This paper explores the conditions under which decentralization of science, technology and innovation (ST&I) enables inclusion of new, grassroots actors in ST&I, and what meanings, visions and expectations of ST&I unfold in these subnational contexts. Some geographers have pointed to state rescaling, in particular decentralization, as a strategy of the neoliberalized(ing) state to enhance conditions for capital accumulation. Others suggest that decentralization could also open up spaces for democratic inclusion, calling for empirical studies of such practices. STS scholars emphasize the expansion of privatization and competitiveness as shaping directions of ST&I, but have not examined rescaling of ST&I policy as a neoliberal strategy. In 2011, the Colombian government committed 10% of all royalties from mining, oil and gas to a partially decentralized fund for building ST&I capabilities towards regional development, involving subnational actors (including elected governors) in deciding which projects are funded. This turn in Colombian ST&I policy is controversial, with some calling this new institutional arrangement too "political", also highlighting that regional actors lack the necessary capacities to formulate projects. Read another way, the Fund may also "open up" participation in ST&I to new regional actors, including grassroots groups, at least under some conditions. This paper draws on national-level interviews and regional case studies to explore micro-politics and political economic conditions that shape the types of projects selected and actors engaged. Secondly, the paper explores how differently located actors think about ST&I, particularly in relation to development - i.e. what meanings, expectations, and imaginaries of ST&I arise with the Fund.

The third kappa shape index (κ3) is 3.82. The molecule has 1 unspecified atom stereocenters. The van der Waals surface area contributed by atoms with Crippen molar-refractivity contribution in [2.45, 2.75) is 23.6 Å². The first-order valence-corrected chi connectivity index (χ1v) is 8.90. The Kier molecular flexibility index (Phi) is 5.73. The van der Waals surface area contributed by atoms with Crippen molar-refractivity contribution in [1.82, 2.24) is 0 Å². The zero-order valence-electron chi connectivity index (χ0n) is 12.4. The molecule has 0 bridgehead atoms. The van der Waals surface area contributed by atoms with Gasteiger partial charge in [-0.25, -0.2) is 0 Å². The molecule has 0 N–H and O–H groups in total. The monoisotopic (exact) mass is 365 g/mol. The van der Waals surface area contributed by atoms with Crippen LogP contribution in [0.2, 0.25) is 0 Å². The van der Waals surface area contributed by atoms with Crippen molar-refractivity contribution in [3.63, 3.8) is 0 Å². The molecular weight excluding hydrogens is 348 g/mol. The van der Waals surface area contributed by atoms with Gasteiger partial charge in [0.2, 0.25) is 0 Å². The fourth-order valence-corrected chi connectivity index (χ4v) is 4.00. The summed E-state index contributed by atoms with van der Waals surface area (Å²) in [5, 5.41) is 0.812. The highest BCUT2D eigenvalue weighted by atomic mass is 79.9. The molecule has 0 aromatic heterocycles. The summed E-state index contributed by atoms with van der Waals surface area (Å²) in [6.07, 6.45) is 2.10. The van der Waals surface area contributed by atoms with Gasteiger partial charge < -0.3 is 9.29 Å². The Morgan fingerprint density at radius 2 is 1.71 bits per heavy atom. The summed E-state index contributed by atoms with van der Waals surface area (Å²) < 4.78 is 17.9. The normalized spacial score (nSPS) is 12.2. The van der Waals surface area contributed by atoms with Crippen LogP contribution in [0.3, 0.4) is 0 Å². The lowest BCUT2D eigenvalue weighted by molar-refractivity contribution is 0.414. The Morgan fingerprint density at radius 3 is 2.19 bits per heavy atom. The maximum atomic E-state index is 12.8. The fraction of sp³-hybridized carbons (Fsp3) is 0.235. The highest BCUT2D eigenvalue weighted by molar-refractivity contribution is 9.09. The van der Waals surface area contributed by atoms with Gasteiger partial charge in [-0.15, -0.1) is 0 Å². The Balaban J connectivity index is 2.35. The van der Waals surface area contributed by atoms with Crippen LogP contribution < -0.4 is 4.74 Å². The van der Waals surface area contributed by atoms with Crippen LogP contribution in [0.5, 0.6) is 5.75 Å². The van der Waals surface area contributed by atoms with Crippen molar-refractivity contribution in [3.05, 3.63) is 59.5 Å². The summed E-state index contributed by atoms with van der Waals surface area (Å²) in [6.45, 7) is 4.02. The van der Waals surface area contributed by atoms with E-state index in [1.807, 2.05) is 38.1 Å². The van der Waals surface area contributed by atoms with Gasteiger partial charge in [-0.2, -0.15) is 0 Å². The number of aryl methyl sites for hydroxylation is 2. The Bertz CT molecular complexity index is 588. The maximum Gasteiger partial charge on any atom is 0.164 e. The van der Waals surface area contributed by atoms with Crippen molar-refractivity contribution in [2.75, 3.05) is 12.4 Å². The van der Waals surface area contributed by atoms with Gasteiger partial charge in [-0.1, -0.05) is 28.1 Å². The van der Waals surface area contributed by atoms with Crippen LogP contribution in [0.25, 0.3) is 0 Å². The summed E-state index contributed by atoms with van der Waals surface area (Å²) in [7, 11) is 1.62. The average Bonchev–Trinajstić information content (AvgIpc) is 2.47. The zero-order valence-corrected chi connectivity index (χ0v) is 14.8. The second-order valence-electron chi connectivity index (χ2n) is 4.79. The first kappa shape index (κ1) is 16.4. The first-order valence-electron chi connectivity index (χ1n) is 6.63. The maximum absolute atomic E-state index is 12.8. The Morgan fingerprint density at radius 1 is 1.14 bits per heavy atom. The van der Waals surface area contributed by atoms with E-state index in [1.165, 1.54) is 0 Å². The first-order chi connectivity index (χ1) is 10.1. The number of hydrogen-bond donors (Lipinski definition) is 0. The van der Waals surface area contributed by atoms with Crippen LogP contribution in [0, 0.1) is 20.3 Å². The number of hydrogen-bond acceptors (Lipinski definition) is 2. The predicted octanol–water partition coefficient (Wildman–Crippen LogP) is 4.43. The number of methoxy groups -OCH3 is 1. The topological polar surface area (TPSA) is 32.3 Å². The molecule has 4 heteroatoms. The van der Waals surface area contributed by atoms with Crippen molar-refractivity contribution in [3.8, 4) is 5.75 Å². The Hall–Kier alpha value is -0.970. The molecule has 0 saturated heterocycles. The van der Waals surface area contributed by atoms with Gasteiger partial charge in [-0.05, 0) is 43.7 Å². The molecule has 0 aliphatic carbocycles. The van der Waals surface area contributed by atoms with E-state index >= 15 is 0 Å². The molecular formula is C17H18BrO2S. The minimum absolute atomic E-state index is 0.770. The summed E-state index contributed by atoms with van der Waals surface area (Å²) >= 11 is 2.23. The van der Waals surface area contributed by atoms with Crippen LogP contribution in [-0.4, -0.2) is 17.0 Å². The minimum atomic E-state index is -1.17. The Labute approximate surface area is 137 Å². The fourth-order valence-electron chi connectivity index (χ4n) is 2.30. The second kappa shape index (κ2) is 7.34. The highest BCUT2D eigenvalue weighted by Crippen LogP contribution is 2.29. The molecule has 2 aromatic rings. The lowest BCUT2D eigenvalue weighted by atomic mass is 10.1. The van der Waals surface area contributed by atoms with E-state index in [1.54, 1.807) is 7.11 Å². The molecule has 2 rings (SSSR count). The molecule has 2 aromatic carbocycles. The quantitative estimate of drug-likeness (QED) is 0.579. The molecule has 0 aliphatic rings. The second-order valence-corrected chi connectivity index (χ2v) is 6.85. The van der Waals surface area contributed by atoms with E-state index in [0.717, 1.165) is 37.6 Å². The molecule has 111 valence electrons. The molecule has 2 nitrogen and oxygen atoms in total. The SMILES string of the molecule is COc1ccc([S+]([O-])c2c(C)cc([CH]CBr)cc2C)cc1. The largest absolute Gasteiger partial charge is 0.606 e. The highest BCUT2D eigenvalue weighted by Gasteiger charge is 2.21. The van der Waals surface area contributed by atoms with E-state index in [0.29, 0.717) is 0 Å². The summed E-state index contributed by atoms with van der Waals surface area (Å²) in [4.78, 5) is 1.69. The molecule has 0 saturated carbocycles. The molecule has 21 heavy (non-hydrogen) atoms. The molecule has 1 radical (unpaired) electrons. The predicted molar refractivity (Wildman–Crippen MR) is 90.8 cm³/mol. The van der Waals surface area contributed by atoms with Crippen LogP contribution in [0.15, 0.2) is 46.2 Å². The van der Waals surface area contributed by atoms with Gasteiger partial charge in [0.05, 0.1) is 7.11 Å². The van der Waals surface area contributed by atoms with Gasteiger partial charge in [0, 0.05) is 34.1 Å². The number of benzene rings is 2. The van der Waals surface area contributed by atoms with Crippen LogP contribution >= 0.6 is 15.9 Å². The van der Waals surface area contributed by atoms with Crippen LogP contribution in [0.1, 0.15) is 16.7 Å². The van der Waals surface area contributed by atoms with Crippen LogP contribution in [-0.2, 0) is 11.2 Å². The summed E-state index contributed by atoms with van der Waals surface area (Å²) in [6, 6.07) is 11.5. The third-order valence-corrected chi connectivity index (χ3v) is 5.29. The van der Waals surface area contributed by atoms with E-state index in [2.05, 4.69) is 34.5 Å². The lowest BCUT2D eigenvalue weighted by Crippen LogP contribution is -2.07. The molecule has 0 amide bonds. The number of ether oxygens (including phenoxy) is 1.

"A Solution Looking for a Problem?" Interrogating the Deficit Model of Innovation